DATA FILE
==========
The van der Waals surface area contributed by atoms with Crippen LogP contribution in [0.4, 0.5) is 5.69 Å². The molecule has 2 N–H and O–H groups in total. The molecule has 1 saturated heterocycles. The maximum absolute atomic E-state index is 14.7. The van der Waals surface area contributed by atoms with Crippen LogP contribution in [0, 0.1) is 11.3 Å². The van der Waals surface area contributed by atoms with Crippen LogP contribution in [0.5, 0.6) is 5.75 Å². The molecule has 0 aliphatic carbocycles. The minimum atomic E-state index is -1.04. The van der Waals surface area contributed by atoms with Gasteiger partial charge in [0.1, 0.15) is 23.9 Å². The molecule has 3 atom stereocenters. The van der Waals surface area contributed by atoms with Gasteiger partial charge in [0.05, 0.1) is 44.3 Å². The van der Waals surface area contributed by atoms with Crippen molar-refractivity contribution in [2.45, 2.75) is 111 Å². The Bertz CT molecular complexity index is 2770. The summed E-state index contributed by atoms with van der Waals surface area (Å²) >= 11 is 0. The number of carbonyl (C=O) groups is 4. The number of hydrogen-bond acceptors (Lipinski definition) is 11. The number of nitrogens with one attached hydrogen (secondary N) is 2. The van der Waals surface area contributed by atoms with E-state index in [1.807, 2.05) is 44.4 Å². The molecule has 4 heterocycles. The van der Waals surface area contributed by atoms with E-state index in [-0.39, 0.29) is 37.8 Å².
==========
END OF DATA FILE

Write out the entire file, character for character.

The van der Waals surface area contributed by atoms with Crippen LogP contribution in [0.4, 0.5) is 5.69 Å². The molecule has 2 N–H and O–H groups in total. The molecule has 1 saturated heterocycles. The maximum absolute atomic E-state index is 14.7. The van der Waals surface area contributed by atoms with Crippen LogP contribution in [0, 0.1) is 11.3 Å². The van der Waals surface area contributed by atoms with Crippen LogP contribution in [0.5, 0.6) is 5.75 Å². The molecule has 0 aliphatic carbocycles. The minimum atomic E-state index is -1.04. The van der Waals surface area contributed by atoms with Gasteiger partial charge in [0.1, 0.15) is 23.9 Å². The molecule has 3 atom stereocenters. The van der Waals surface area contributed by atoms with Gasteiger partial charge in [0.05, 0.1) is 44.3 Å². The van der Waals surface area contributed by atoms with Crippen molar-refractivity contribution in [2.45, 2.75) is 111 Å². The Bertz CT molecular complexity index is 2770. The summed E-state index contributed by atoms with van der Waals surface area (Å²) >= 11 is 0. The number of carbonyl (C=O) groups is 4. The number of hydrogen-bond acceptors (Lipinski definition) is 11. The number of nitrogens with one attached hydrogen (secondary N) is 2. The van der Waals surface area contributed by atoms with E-state index in [1.807, 2.05) is 44.4 Å². The molecule has 4 heterocycles. The van der Waals surface area contributed by atoms with E-state index in [-0.39, 0.29) is 37.8 Å².